April 22, 2016: Journal of Neurosurgery
Masanobu Hayakawa, Kazuyuki Oda, Yoko Shino
A 44-year-old woman was referred to our department with a mediastinal tumor detected by computed tomography performed as a preoperative examination for cervical cancer. There was a 32 mm solid mass in the area surrounded by the descending thoracic aorta, esophagus, left atrium, left lower lobe, and mediastinal pleura. The tumor was removed thoracoscopically. The mass was regarded as a neurogenic tumor arisen from the branch of the vagus nerve. Neither symptoms of postoperative neurological disorders nor signs of recurrence have been noted to date...
March 2016: Kyobu Geka. the Japanese Journal of Thoracic Surgery
Liverana Lauretti, Antonella Coli, Francesco Signorelli, Quintino Giorgio D'Alessandris, Eduardo Fernandez
BACKGROUND: Under the definition "glomus tumors" are often erroneously enclosed neoplasms that are absolutely unlike for origin, location, and behavior. Glomus tumors (GTs) are small but extremely painful skin tumors of mesenchymal origin. GTs derive from the neuromyoarterial glomus in adults of middle-age and are generally benign. Due to their small size, diagnosis is often difficult and patients harboring these tumors usually consult many physicians, including sometimes neurosurgeons...
April 2016: Acta Neurochirurgica
Shohei Oyama, Masato Katahira, Naoki Yanagawa, Masami Abiko, Kei Sato, Satoshi Shiono
A 51-year-old male who had received hemodialysis twice a week was referred to our hospital for a further examination of bloody pleural effusion in the right chest. He has been suffering from a fever and cough for 2 months. Chest computed tomography and magnetic resonance imaging revealed a pleural effusion in the right pleural cavity and posterior mediastinal tumor in paravertebral lesion. Chest drainage was performed, and cytological diagnosis did not show malignant findings. To make a definite diagnosis and treatment, surgical resection was carried out...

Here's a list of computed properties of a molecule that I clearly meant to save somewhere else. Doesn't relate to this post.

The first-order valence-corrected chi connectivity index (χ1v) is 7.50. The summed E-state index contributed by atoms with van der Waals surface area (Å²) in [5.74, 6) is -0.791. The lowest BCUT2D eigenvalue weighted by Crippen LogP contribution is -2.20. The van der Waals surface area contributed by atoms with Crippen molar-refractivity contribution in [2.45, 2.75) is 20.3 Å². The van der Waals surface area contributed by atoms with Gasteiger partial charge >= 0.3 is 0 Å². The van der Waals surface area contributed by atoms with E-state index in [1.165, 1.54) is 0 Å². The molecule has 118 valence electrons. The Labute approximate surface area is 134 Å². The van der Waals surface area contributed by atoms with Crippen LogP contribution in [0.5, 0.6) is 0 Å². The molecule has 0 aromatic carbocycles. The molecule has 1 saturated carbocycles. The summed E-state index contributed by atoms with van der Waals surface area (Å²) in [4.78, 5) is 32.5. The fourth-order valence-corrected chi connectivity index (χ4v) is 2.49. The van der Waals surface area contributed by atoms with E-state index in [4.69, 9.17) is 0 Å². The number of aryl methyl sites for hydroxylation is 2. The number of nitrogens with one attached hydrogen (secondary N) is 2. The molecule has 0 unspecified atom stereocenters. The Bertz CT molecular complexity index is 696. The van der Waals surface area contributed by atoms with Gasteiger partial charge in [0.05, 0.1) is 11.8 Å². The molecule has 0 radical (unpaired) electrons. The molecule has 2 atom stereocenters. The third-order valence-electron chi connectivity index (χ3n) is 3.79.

December 2015: Kyobu Geka. the Japanese Journal of Thoracic Surgery
Selahattin Tugrul, Erol Senturk, Orhan Özturan, Abdülaziz Kök, Nur Buyukpinarbasili
Schwannomas are the rare benign tumors of the neck. Patients developing from the brachial plexus and cervical truncus and extending to the posterior mediastinum have been reported, but for the first time the following case report describes the extension of a vagal origin schwannoma from the anterior and middle mediastinum and its extraction with thoracotomy without sternotomy.
June 2015: Journal of Craniofacial Surgery
Giuseppe Cavallaro, Giada Pattaro, Olga Iorio, Marcello Avallone, Gianfranco Silecchia
Cervical vagal schwannoma is a benign, slow-growing mass, often asymptomatic, with a very low lifetime risk of malignant transformation in general population, but diagnosis is still a challenge. Surgical resection is the treatment of choice even if its close relationship with nerve fibres, from which it arises, threats vagal nerve preservation. We present a case report and a systematic review of literature. All studies on surgical resection of cervical vagal schwannoma have been reviewed. Papers matching the inclusion criteria (topic on surgical removal of cervical vagal schwannoma, English language, full text available) were selected...
March 29, 2015: World Journal of Surgical Oncology